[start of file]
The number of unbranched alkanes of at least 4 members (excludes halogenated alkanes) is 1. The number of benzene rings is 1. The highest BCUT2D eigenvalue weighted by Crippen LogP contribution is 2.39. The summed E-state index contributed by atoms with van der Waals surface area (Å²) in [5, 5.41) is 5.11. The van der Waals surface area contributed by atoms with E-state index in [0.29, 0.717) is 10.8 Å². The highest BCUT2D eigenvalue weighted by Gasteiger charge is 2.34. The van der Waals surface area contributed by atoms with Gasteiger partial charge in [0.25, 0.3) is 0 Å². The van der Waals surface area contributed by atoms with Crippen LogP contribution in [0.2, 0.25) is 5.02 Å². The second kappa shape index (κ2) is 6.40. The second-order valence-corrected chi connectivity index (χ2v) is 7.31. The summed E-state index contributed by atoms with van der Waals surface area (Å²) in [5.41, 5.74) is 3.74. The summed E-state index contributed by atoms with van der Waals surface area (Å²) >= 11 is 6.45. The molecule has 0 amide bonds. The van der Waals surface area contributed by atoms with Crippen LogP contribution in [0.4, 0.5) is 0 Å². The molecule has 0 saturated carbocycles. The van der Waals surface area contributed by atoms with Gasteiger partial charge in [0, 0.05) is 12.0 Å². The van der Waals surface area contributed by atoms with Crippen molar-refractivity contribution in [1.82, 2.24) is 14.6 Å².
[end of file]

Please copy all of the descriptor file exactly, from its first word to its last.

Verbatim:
The number of unbranched alkanes of at least 4 members (excludes halogenated alkanes) is 1. The number of benzene rings is 1. The highest BCUT2D eigenvalue weighted by Crippen LogP contribution is 2.39. The summed E-state index contributed by atoms with van der Waals surface area (Å²) in [5, 5.41) is 5.11. The van der Waals surface area contributed by atoms with E-state index in [0.29, 0.717) is 10.8 Å². The highest BCUT2D eigenvalue weighted by Gasteiger charge is 2.34. The van der Waals surface area contributed by atoms with Gasteiger partial charge in [0.25, 0.3) is 0 Å². The van der Waals surface area contributed by atoms with Crippen LogP contribution in [0.2, 0.25) is 5.02 Å². The second kappa shape index (κ2) is 6.40. The second-order valence-corrected chi connectivity index (χ2v) is 7.31. The summed E-state index contributed by atoms with van der Waals surface area (Å²) in [5.41, 5.74) is 3.74. The summed E-state index contributed by atoms with van der Waals surface area (Å²) >= 11 is 6.45. The molecule has 0 amide bonds. The van der Waals surface area contributed by atoms with Crippen LogP contribution in [0.4, 0.5) is 0 Å². The molecule has 0 saturated carbocycles. The van der Waals surface area contributed by atoms with Gasteiger partial charge in [0, 0.05) is 12.0 Å². The van der Waals surface area contributed by atoms with Crippen molar-refractivity contribution in [1.82, 2.24) is 14.6 Å².